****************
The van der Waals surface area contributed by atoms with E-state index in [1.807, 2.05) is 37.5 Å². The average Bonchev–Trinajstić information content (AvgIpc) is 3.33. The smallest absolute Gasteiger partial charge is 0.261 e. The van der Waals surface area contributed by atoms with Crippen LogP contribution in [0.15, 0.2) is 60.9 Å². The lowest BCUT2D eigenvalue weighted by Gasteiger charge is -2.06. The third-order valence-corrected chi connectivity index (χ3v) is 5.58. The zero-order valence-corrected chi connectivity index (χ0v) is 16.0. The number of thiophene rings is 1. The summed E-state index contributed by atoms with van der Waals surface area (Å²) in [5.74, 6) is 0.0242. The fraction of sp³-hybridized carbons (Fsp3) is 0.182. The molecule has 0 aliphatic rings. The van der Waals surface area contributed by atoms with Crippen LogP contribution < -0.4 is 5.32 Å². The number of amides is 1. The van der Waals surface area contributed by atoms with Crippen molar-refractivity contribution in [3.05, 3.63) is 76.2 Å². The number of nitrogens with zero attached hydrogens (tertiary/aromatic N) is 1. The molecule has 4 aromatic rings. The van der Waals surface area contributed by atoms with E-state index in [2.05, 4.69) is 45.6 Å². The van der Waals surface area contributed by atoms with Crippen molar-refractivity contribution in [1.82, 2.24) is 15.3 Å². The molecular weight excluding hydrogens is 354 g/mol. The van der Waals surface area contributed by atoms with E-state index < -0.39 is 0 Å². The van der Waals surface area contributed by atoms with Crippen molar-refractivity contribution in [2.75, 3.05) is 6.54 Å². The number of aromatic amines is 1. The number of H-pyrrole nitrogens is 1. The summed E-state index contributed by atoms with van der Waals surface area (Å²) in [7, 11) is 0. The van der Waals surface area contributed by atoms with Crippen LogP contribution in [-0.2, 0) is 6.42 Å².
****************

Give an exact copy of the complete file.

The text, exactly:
The van der Waals surface area contributed by atoms with E-state index in [1.807, 2.05) is 37.5 Å². The average Bonchev–Trinajstić information content (AvgIpc) is 3.33. The smallest absolute Gasteiger partial charge is 0.261 e. The van der Waals surface area contributed by atoms with Crippen LogP contribution in [0.15, 0.2) is 60.9 Å². The lowest BCUT2D eigenvalue weighted by Gasteiger charge is -2.06. The third-order valence-corrected chi connectivity index (χ3v) is 5.58. The zero-order valence-corrected chi connectivity index (χ0v) is 16.0. The number of thiophene rings is 1. The summed E-state index contributed by atoms with van der Waals surface area (Å²) in [5.74, 6) is 0.0242. The fraction of sp³-hybridized carbons (Fsp3) is 0.182. The molecule has 0 aliphatic rings. The van der Waals surface area contributed by atoms with Crippen LogP contribution < -0.4 is 5.32 Å². The number of amides is 1. The van der Waals surface area contributed by atoms with Crippen molar-refractivity contribution in [3.05, 3.63) is 76.2 Å². The number of nitrogens with zero attached hydrogens (tertiary/aromatic N) is 1. The molecule has 4 aromatic rings. The van der Waals surface area contributed by atoms with E-state index in [2.05, 4.69) is 45.6 Å². The van der Waals surface area contributed by atoms with Crippen molar-refractivity contribution in [1.82, 2.24) is 15.3 Å². The molecular weight excluding hydrogens is 354 g/mol. The van der Waals surface area contributed by atoms with E-state index < -0.39 is 0 Å². The van der Waals surface area contributed by atoms with Crippen molar-refractivity contribution in [2.75, 3.05) is 6.54 Å². The number of aromatic amines is 1. The number of H-pyrrole nitrogens is 1. The summed E-state index contributed by atoms with van der Waals surface area (Å²) in [7, 11) is 0. The van der Waals surface area contributed by atoms with Crippen LogP contribution in [-0.2, 0) is 6.42 Å².